On the morning of June 28, Fort Sullivan was defended by Colonel Moultrie, commanding the 2nd South Carolina Regiment and a company of the 4th South Carolina Artillery, numbering 435 men. At around 9:00 am that morning, a British ship fired a signal gun indicating all was ready for the attack. Less than an hour later, nine warships had sailed into positions facing the fort. The Thunder and Friendship anchored about 1.5 miles from the fort while Parker took the Active, Bristol, Experiment and Solebay to a closer position about 400 yards from Sullivan’s Island, where they anchored facing broadside to the fort. Each of these ships began to fire upon the fort when it reached its position, and the defenders returned the fire. Although many of the Thunder‍‍’​‍s shots landed in or near the fort, they had little effect; according to Moultrie,

“We had a morass in the middle, that swallowed them up instantly, and those that fell in the sand in and about the fort, were immediately buried”.

Thunder‍‍’​‍s role in the action was also relatively short-lived; she had anchored too far away from the fort, and the overloading of her mortars with extra powder to increase their range eventually led to them breaking out of their mounts. Owing to shortage of gunpowder, Moultrie’s men were deliberate in the pace of their gunfire, and only a few officers actually aimed the cannons. They also fired in small volleys, four cannons at a time. One British observer wrote,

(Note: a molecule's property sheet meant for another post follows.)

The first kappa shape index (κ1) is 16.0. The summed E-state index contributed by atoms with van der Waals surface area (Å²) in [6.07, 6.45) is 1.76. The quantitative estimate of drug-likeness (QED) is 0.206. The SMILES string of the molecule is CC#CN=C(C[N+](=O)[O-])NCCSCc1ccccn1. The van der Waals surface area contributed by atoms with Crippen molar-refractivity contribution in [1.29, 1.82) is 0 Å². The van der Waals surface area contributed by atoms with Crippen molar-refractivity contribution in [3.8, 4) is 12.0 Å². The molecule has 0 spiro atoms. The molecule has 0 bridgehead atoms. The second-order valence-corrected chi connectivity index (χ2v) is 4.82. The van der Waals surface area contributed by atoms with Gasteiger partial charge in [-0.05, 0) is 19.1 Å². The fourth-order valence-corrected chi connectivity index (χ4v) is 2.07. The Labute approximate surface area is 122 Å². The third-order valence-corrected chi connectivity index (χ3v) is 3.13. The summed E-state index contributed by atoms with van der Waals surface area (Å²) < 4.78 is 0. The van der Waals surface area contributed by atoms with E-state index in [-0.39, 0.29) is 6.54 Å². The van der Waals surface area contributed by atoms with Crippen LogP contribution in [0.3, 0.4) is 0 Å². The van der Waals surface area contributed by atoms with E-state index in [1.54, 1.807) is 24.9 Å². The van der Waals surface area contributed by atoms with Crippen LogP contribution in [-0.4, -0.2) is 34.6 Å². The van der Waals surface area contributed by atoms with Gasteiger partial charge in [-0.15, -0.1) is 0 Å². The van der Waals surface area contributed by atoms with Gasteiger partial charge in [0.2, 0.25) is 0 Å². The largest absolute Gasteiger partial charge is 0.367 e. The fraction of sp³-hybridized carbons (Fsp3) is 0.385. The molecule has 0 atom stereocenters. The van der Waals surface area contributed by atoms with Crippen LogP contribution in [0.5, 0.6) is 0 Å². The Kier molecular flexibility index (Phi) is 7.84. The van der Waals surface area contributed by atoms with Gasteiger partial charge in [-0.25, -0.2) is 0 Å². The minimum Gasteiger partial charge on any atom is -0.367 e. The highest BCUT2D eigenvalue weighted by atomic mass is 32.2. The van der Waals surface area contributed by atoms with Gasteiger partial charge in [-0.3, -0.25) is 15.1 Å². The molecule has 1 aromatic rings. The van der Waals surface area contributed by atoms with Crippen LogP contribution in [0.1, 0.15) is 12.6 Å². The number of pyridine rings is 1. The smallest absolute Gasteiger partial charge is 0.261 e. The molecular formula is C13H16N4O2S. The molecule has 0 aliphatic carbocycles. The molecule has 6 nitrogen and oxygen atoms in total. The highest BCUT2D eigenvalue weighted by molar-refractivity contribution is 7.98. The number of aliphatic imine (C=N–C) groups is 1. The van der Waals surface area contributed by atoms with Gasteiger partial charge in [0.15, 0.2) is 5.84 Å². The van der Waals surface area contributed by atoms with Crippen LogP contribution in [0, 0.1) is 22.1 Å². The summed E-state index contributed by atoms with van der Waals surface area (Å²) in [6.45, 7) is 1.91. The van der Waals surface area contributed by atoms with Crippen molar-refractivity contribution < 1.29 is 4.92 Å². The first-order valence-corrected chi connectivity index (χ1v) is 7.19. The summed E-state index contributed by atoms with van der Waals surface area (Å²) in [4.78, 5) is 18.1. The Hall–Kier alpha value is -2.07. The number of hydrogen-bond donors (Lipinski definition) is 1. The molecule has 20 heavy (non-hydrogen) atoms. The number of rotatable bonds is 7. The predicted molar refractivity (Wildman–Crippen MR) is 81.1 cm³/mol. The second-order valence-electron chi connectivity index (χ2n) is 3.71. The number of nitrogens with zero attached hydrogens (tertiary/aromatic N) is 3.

“Their fire was surprisingly well served” and it was “slow, but decisive indeed; they were very cool and took care not to fire except their guns were exceedingly well directed.”

To me, it looks like Moultrie is practing the old “Slow is smooth…smooth is fast” method

General Clinton began movements to cross over to the northern end of Sullivan’s Island. Assisted by two sloops of war, the flotilla of longboats carrying his troops came under fire from Colonel William Thomson’s defenses. Facing a withering barrage of grape shot and rifle fire, Clinton abandoned the attempt.